A statement issued by Trump’s transition team made no mention of the invitation. The transition team said that Trump also spoke on Friday to Afghan President Ashraf Ghani and Singapore Prime Minister Lee Hsien Loong.
Winston Lord, who was US ambassador to China from 1985-89 and is a former assistant secretary of state for East Asian and Pacific affairs, said the strategic importance of Trump’s Taiwan call was unclear.
“Like so many things with Trump, who knows? This man is ignorant about foreign policy and is flying by the seat of his pants, so it is difficult to assess the significance.
“Having said that, I have no problem with his talking to Madame Tsai; Taiwan is a good friend and although our relations are unofficial, I think it’s important to maintain close bonds with Taiwan.”
Trump and Chinese President Xi Jinping spoke by telephone on Nov. 14. Xi stressed that cooperation was the only choice for relations between the world’s two largest economies, and Trump said that the two had established a “clear sense of mutual respect.”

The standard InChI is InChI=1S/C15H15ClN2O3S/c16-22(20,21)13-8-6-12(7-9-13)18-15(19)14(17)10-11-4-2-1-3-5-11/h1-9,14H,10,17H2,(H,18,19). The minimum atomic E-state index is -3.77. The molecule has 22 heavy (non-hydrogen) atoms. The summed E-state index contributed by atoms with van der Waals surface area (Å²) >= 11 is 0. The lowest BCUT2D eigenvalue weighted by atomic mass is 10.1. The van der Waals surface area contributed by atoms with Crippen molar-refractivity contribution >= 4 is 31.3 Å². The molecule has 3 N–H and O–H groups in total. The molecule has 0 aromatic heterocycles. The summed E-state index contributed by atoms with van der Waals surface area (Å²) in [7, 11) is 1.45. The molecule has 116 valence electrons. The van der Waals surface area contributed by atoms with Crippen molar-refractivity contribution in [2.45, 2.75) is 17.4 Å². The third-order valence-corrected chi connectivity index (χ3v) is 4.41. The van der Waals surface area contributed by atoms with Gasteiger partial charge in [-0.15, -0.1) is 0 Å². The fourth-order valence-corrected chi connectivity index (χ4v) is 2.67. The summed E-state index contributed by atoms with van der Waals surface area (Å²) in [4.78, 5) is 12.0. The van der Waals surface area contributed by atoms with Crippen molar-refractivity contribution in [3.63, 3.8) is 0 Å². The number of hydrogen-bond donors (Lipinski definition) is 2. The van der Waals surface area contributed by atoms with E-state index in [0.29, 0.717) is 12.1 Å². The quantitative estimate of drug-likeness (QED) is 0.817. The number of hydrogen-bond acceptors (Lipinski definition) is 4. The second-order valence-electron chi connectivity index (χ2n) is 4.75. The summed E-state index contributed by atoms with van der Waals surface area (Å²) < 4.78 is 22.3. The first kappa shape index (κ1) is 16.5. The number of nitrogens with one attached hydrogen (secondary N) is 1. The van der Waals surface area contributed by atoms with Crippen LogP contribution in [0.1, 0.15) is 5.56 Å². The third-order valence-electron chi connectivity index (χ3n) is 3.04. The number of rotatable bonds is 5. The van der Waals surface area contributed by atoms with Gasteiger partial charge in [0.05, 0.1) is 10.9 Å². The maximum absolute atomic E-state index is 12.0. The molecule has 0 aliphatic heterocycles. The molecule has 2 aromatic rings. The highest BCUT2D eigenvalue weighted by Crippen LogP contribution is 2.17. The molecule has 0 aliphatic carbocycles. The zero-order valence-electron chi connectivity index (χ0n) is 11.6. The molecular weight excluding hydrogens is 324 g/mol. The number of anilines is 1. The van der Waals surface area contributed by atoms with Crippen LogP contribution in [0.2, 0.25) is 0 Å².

Trump lambasted China throughout the US election campaign, drumming up headlines with pledges to slap 45 per cent tariffs on imported Chinese goods and label the country a currency manipulator on his first day in office.
Douglas Paal, a former official of the U.S. National Security Council who served as US representative to Taiwan from 2002-2006, said nothing Trump had said in the campaign suggested he wanted to rebuild the relationship with Taiwan at the expense of the China relationship.
“From the information I have so far, this is a standalone item,” Paal said, “but the Chinese will feel the need to make a major protest so there isn’t more of this.”